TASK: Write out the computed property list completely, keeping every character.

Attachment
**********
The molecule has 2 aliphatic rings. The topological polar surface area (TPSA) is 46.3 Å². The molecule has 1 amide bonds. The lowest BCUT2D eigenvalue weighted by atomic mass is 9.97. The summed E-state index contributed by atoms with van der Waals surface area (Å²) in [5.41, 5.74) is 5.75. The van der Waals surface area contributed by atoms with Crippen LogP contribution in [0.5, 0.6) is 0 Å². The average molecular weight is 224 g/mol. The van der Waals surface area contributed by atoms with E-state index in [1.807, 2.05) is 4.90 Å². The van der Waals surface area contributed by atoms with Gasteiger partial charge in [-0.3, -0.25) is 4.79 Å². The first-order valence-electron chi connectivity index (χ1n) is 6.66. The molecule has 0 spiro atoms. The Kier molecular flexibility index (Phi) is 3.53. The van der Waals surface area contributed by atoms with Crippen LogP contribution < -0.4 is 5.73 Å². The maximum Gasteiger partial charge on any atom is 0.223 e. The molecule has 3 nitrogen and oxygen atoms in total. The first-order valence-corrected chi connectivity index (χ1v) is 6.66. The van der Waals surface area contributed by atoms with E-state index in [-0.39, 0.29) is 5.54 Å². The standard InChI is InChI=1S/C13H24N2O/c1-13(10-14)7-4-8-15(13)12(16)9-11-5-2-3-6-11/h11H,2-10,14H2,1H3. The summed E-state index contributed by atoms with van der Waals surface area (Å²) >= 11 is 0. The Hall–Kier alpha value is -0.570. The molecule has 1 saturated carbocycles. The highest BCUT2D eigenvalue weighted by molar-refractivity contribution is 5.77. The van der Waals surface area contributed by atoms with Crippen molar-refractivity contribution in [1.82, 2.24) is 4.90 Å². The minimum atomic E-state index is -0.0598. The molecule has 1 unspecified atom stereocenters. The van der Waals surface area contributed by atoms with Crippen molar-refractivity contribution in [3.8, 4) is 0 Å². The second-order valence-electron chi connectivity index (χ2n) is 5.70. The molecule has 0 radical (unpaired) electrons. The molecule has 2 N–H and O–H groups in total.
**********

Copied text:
The molecule has 2 aliphatic rings. The topological polar surface area (TPSA) is 46.3 Å². The molecule has 1 amide bonds. The lowest BCUT2D eigenvalue weighted by atomic mass is 9.97. The summed E-state index contributed by atoms with van der Waals surface area (Å²) in [5.41, 5.74) is 5.75. The van der Waals surface area contributed by atoms with Crippen LogP contribution in [0.5, 0.6) is 0 Å². The average molecular weight is 224 g/mol. The van der Waals surface area contributed by atoms with E-state index in [1.807, 2.05) is 4.90 Å². The van der Waals surface area contributed by atoms with Gasteiger partial charge in [-0.3, -0.25) is 4.79 Å². The first-order valence-electron chi connectivity index (χ1n) is 6.66. The molecule has 0 spiro atoms. The Kier molecular flexibility index (Phi) is 3.53. The van der Waals surface area contributed by atoms with Crippen LogP contribution < -0.4 is 5.73 Å². The maximum Gasteiger partial charge on any atom is 0.223 e. The molecule has 3 nitrogen and oxygen atoms in total. The first-order valence-corrected chi connectivity index (χ1v) is 6.66. The van der Waals surface area contributed by atoms with E-state index in [-0.39, 0.29) is 5.54 Å². The standard InChI is InChI=1S/C13H24N2O/c1-13(10-14)7-4-8-15(13)12(16)9-11-5-2-3-6-11/h11H,2-10,14H2,1H3. The summed E-state index contributed by atoms with van der Waals surface area (Å²) >= 11 is 0. The Hall–Kier alpha value is -0.570. The molecule has 1 saturated carbocycles. The highest BCUT2D eigenvalue weighted by molar-refractivity contribution is 5.77. The van der Waals surface area contributed by atoms with Crippen molar-refractivity contribution in [1.82, 2.24) is 4.90 Å². The minimum atomic E-state index is -0.0598. The molecule has 1 unspecified atom stereocenters. The van der Waals surface area contributed by atoms with Crippen molar-refractivity contribution in [3.8, 4) is 0 Å². The second-order valence-electron chi connectivity index (χ2n) is 5.70. The molecule has 0 radical (unpaired) electrons. The molecule has 2 N–H and O–H groups in total.